Lower School students recently participated in an educational program with visiting musicians, arranged by the Embassy of the Republic of Indonesia in Washington, DC. The students learned about the angklung, an Indonesian musical instrument made from bamboo, which symbolizes unity and community.
Seniors Arya Kumar and Ali O’Brien, like many of their peers, were eager for an opportunity to investigate a global problem and design a project that reflected the complexities of political systems, economic exchange, and national identity.
Last week, the SERC-11 Independent Research class welcomed Jason Lu, Potomac’s new science fellow, who shares his time between Lower School science classes and Upper School anatomy and physiology class. As a recent graduate in neuroscience from Pomona College, CA, Mr. Lu answered a variety of questions that the juniors in the SERC program had prepared, including “What advice would you give your high school self?” “What does a career in neuroscience look like?” and “What career paths will you follow using your neuroscience degree?”
Using anecdotes from his college experience, Mr. Lu took the students on an exploration of the brain sensory reaction to bicultural norms and discussed preliminary evidence indicating that social media could trigger brain stimuli similar to addictive drugs. He also stressed that a major in a STEM field opens up a variety of job opportunities beyond science. He emphasized the importance of a holistic college experience to become “more than your major” and the influence that history, philosophy, and arts classes have had on him. Thank you, Mr. Lu, for such an amazing conversation!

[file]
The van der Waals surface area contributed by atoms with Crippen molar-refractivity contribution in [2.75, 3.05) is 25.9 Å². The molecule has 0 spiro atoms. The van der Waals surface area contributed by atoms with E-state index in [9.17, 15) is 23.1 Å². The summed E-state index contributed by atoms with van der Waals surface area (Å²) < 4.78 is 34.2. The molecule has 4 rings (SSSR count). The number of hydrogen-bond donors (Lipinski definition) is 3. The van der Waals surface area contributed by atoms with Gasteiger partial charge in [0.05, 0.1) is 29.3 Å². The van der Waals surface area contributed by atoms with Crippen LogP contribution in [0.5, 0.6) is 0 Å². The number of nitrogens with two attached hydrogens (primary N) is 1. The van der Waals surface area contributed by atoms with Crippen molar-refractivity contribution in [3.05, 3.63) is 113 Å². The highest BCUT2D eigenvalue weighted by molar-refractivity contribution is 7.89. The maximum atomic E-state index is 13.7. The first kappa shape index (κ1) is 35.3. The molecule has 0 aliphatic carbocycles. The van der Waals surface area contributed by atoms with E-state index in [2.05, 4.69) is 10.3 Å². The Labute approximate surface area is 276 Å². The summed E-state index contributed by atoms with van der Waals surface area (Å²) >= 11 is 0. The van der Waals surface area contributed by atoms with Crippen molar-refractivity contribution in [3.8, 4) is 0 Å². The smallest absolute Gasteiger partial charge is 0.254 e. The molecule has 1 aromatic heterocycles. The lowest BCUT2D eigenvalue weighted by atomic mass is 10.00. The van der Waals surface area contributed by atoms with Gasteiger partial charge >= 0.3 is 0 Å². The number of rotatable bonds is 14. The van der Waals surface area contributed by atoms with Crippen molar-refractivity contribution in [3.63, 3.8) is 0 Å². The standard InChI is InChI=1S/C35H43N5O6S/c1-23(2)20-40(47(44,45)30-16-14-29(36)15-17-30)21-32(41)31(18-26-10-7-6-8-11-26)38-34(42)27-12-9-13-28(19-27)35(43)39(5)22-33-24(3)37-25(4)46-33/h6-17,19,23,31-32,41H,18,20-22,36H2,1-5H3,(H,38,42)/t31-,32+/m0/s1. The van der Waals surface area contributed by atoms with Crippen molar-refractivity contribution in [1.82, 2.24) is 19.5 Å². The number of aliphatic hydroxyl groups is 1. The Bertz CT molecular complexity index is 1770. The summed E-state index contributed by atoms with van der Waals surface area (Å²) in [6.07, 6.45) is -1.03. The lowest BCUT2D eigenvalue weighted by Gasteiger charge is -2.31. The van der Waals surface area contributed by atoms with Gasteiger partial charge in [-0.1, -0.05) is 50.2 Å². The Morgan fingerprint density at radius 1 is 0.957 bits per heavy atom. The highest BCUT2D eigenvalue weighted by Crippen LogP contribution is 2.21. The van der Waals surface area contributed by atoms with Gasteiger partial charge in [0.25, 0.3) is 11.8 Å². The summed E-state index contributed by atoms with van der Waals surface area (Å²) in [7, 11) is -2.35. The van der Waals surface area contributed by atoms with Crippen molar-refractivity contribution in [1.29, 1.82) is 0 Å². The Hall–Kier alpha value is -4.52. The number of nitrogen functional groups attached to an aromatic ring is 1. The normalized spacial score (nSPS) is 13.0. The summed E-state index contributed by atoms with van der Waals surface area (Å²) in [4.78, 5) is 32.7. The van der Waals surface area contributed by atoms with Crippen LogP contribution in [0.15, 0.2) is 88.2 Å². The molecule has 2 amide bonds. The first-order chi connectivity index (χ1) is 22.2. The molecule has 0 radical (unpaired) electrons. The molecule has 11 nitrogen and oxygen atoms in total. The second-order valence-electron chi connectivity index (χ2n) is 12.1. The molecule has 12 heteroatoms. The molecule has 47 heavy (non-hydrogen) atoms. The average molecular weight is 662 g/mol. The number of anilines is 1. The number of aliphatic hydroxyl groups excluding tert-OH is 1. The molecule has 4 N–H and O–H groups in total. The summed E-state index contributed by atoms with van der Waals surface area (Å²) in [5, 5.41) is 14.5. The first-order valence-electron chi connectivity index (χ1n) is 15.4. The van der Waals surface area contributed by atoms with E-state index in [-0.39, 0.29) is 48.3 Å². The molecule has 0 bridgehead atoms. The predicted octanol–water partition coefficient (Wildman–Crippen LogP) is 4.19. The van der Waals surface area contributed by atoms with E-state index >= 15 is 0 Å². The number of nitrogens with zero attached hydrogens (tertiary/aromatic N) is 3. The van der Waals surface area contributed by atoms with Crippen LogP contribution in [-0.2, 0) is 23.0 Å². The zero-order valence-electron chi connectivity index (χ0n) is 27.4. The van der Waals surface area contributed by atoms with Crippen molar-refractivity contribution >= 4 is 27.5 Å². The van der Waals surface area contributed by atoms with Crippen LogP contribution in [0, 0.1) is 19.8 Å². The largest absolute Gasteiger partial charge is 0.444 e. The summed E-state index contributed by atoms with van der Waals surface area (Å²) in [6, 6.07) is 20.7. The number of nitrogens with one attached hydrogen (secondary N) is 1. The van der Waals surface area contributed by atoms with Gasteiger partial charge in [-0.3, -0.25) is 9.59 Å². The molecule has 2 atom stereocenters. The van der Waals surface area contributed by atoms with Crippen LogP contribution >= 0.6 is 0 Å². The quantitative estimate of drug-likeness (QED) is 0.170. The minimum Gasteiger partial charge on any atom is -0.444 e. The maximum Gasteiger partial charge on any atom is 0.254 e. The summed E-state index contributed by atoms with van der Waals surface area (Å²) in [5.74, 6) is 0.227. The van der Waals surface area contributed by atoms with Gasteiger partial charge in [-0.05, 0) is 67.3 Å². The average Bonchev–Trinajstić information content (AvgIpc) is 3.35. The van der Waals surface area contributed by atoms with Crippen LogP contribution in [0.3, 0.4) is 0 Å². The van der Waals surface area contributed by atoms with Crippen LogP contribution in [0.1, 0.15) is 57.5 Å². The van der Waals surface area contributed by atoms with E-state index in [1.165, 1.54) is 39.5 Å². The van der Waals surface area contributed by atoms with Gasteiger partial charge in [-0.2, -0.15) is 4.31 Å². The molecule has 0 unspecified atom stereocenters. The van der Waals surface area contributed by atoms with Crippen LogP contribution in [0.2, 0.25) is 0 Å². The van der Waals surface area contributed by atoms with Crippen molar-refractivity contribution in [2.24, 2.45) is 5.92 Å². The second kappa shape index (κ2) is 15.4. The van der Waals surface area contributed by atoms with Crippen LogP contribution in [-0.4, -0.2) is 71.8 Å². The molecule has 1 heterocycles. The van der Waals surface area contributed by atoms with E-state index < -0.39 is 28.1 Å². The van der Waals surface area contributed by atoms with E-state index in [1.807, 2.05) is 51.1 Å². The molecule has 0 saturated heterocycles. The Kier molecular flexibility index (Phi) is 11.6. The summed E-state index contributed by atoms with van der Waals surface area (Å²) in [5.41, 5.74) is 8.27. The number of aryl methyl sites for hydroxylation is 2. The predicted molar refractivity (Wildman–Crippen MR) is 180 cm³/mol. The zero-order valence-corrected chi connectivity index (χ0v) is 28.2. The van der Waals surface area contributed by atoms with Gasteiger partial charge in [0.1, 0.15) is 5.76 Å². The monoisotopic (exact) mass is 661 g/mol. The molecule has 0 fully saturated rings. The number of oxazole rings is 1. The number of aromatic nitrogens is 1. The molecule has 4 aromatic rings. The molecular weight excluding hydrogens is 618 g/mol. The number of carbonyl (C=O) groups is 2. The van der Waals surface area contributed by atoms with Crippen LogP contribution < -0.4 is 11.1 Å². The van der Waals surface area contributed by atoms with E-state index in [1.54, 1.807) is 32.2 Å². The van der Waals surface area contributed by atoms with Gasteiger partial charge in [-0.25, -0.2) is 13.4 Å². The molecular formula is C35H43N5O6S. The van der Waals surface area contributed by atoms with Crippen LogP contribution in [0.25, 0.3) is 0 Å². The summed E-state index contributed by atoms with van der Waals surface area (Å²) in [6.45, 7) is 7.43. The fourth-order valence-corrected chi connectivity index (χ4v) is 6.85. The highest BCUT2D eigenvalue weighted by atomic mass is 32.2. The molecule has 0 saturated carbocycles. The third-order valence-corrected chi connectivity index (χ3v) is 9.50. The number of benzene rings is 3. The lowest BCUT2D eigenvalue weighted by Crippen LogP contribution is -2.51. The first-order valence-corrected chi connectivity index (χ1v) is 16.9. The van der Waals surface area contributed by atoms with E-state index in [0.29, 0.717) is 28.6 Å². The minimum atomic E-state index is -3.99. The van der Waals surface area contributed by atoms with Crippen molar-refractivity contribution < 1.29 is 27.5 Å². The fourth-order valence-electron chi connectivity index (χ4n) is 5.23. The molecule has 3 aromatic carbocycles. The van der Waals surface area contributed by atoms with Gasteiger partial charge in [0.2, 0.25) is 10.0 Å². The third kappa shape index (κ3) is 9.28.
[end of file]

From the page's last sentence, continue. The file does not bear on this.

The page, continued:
Precious Barnes, Head Athletic Trainer
While working at The Potomac School, I have had the opportunity to complete two post-graduate degrees. I have been able to broaden my skill set by focusing on topics that complement athletic health.
The students in Robert von Glahn's Civil War, Reconstruction, and the Lost Cause elective took a day away from Potomac to explore the Gettysburg Battlefield last week. The focus of the trip was a 2.5-hour tour of the battlefield, where students explored the grounds and listened to engaging stories and explanations of the battle from their official guide. Reflecting on the trip, students appreciated how the battle impacted the residents of Gettysburg and how the destruction from the battle shaped the region. Several students questioned why slavery was not more central to the tour. The class will investigate this question in their final unit on memory and the Lost Cause.
This month, 10 members of the Potomac School community were certified as Virginia Save Our Streams (VA SOS) stream monitors. The extensive certification process taught the volunteers how to properly collect and identify a variety of benthic macroinvertebrates. The Pimmit Run stream on Potomac's campus is a rich teaching tool for all grades. Our certified stream monitors will track Pimmit Run's water quality, report their data to VA SOS, and help provide remediation as needed. In Virginia, the Department of Environmental Quality (DEQ) relies on VA SOS volunteers to provide an accurate picture of stream health. In fact, VA SOS volunteers supply 12% of the data for DEQ’s water quality reports to Congress.